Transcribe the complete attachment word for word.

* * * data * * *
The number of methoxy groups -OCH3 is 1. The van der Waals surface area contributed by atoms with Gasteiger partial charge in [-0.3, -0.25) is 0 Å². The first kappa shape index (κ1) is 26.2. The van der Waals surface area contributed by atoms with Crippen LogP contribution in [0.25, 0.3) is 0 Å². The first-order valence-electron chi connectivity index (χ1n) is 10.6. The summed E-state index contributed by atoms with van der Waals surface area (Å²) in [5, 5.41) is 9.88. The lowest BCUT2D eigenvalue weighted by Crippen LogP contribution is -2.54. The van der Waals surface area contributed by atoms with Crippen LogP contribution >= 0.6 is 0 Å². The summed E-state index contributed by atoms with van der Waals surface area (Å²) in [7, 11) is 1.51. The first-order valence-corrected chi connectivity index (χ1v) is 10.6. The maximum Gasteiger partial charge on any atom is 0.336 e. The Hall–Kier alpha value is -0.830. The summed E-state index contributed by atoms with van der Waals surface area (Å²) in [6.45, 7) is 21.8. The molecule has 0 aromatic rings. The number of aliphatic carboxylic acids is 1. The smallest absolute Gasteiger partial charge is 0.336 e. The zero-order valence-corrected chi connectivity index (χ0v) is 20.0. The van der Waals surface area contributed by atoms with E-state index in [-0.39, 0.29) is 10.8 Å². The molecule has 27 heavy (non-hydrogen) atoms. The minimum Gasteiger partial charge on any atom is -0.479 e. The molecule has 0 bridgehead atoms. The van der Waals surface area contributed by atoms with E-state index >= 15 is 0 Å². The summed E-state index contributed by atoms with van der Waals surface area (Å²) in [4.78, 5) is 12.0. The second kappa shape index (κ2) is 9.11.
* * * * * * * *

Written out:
The number of methoxy groups -OCH3 is 1. The van der Waals surface area contributed by atoms with Gasteiger partial charge in [-0.3, -0.25) is 0 Å². The first kappa shape index (κ1) is 26.2. The van der Waals surface area contributed by atoms with Crippen LogP contribution in [0.25, 0.3) is 0 Å². The first-order valence-electron chi connectivity index (χ1n) is 10.6. The summed E-state index contributed by atoms with van der Waals surface area (Å²) in [5, 5.41) is 9.88. The lowest BCUT2D eigenvalue weighted by Crippen LogP contribution is -2.54. The van der Waals surface area contributed by atoms with Crippen LogP contribution >= 0.6 is 0 Å². The summed E-state index contributed by atoms with van der Waals surface area (Å²) in [7, 11) is 1.51. The first-order valence-corrected chi connectivity index (χ1v) is 10.6. The maximum Gasteiger partial charge on any atom is 0.336 e. The Hall–Kier alpha value is -0.830. The summed E-state index contributed by atoms with van der Waals surface area (Å²) in [6.45, 7) is 21.8. The molecule has 0 aromatic rings. The number of aliphatic carboxylic acids is 1. The smallest absolute Gasteiger partial charge is 0.336 e. The zero-order valence-corrected chi connectivity index (χ0v) is 20.0. The van der Waals surface area contributed by atoms with E-state index in [-0.39, 0.29) is 10.8 Å². The molecule has 27 heavy (non-hydrogen) atoms. The minimum Gasteiger partial charge on any atom is -0.479 e. The molecule has 0 bridgehead atoms. The van der Waals surface area contributed by atoms with E-state index >= 15 is 0 Å². The summed E-state index contributed by atoms with van der Waals surface area (Å²) in [4.78, 5) is 12.0. The second kappa shape index (κ2) is 9.11.